looking for partners to take on parks
EVERETT — The city is offering private groups the chance to lease and sponsor almost its entire portfolio of parks properties.
It would raise money, but parks director Bob Leonard said the city’s call for ideas could also add new types of recreation. It could be seen as matchmaking parks spaces with businesses.
“We’re really excited to see what the public comes up with,” Leonard said.
What the city is looking for are ideas that benefit both the community and the city which someone can feasibly do at a park property.
For example, the city suggests in its call for bids that a metal dome at Thornton A. Sullivan Park currently could convert into a spot for drone racing or indoor tennis.
The Animal Farm’s barn and pen setup in Forest Park is listed as both a farm operation possibility and a redevelopment opportunity. The greenhouse at Legion Park is currently unused and up for rejuvenation.
The rooms inside the Carl Gipson Senior Center are on the list. The city wrote in budget materials that it would like it to reopen the Carl Gipson as an independently funded center that doesn’t use city dollars.
“We would love to partner with someone for senior services,” Leonard said in an interview.
The city appears open to someone taking over its annual Sorticulture garden art festival at Legion Park.
Sponsorship opportunities are for the city’s Fourth of July fireworks show, or placing signage at Kasch Park.
Sponsorship naming rights are available for the Everett Performing Arts Center and the Everett Animal Shelter.
There aren’t restrictive limits for the proposals for the properties managed by the parks and recreation department, but it’s not a free-for-all.
“Just because we’re soliciting proposals doesn’t mean we’ll take all proposals,” Leonard said.
The city intends to do annual calls for bids to see if bigger ideas can be built up in the coming years, city purchasing manager Theresa Bauccio-Teschlog said.
“To us, it’s the beginning of future conversations,” Bauccio-Teschlog said in an interview.
Groups will be allowed to make land improvements at their own cost. Once a contract concludes, the city won’t be paying off their partner for the site improvements.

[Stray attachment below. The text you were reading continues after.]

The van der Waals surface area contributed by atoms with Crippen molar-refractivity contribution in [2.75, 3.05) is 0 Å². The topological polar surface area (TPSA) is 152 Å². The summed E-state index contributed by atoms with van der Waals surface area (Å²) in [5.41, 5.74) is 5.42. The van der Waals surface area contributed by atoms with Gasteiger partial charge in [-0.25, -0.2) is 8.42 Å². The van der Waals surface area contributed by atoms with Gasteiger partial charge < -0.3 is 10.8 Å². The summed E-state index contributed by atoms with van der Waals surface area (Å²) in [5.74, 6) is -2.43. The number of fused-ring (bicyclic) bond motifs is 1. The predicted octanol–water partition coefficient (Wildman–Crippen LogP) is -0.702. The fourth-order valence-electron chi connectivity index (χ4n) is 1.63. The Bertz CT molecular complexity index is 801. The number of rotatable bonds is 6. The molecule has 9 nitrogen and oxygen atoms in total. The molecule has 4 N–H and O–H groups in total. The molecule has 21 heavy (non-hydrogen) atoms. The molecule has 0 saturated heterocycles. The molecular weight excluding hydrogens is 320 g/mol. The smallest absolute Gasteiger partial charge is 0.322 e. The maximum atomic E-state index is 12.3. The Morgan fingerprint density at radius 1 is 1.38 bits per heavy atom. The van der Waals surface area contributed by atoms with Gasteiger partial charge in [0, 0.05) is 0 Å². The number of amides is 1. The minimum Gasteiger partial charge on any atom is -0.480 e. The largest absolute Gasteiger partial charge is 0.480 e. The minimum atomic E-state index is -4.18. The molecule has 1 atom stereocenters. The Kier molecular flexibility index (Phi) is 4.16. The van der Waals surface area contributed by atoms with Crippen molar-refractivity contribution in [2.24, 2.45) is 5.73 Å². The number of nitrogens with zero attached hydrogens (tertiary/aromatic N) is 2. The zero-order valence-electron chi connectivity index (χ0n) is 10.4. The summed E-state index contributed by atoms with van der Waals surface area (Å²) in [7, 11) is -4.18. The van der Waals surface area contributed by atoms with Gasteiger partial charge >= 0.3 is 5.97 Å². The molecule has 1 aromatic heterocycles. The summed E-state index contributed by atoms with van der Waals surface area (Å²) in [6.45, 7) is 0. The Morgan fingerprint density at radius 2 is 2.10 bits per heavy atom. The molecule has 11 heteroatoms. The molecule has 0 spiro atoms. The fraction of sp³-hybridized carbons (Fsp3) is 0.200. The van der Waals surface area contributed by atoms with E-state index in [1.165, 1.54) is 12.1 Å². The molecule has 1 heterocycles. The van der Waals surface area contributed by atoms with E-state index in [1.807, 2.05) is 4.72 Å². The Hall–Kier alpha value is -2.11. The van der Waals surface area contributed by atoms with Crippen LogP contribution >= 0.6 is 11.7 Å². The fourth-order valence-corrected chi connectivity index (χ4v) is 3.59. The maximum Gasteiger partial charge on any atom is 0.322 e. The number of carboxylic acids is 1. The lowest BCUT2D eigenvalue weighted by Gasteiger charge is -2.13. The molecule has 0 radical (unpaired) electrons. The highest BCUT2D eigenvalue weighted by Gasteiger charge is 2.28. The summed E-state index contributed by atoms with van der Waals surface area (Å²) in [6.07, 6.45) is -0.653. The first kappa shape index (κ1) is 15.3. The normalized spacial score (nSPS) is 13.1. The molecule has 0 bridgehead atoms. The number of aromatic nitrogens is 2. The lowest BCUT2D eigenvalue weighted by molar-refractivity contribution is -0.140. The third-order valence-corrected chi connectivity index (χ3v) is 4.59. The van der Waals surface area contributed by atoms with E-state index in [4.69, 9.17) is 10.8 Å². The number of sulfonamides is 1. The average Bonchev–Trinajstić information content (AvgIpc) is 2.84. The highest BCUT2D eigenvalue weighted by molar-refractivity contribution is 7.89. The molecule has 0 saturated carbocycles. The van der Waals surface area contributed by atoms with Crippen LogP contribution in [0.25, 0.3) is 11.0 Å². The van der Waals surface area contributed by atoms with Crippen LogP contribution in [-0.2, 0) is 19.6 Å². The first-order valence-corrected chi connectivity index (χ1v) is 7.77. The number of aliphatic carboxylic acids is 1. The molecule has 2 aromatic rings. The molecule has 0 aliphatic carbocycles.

Any revenue for the city from these partnerships would go to the city’s general fund for day-to-day expenses, except for activities at the golf courses. The golf courses run on their own and do not take money from the city coffers.
The City Council authorized sending the request for proposals last week. On Friday, Aug. 14, the call for ideas went out to 150 or so nonprofits and community groups, city purchasing manager Theresa Bauccio-Teschlog said.
They are looking for more people who they didn’t reach.
Proposals are due Oct. 6, and the city hopes to get contracts lined up by Jan. 1, 2021. The City Council has the final say on approving any contracts.
The city is holding site visits on Sept. 2 and Sept. 10.
It’s a first for Everett, but not unprecedented. Right in Everett’s backyard, Snohomish County is doing a private-public partnership at Paine Field with a ropes course, assistant parks director Kim Shelton said.
One of the few parks properties not up for offer is the historic Van Valey House at 2130 Colby Ave. Betty and Ed Morrow donated their historic home to the city in 2002, and it’s currently being discussed about its fate. It was being used as a city meeting space until COVID-19’s in-person restrictions.
“We do believe there is a different model” for it, and one option might be to sell it, city executive director Lori Cummings told the City Council last week.
Any new ventures would not add liability to the city, Bauccio-Teschlog said, because the partners would be required to have set levels of insurance and name the city as an insured member.
The contracts won’t be immediate: Before reaching the City Council, numerous layers of city government would take a look first.
Sponsorships would go through the city’s public places naming policy.
The city does not plan to give away any of its intellectual property together with partnering with groups to run events, Leonard said at last week’s City Council meeting.
This question was centered around Sorticulture, an annual event the city has cultivated for 22 years.
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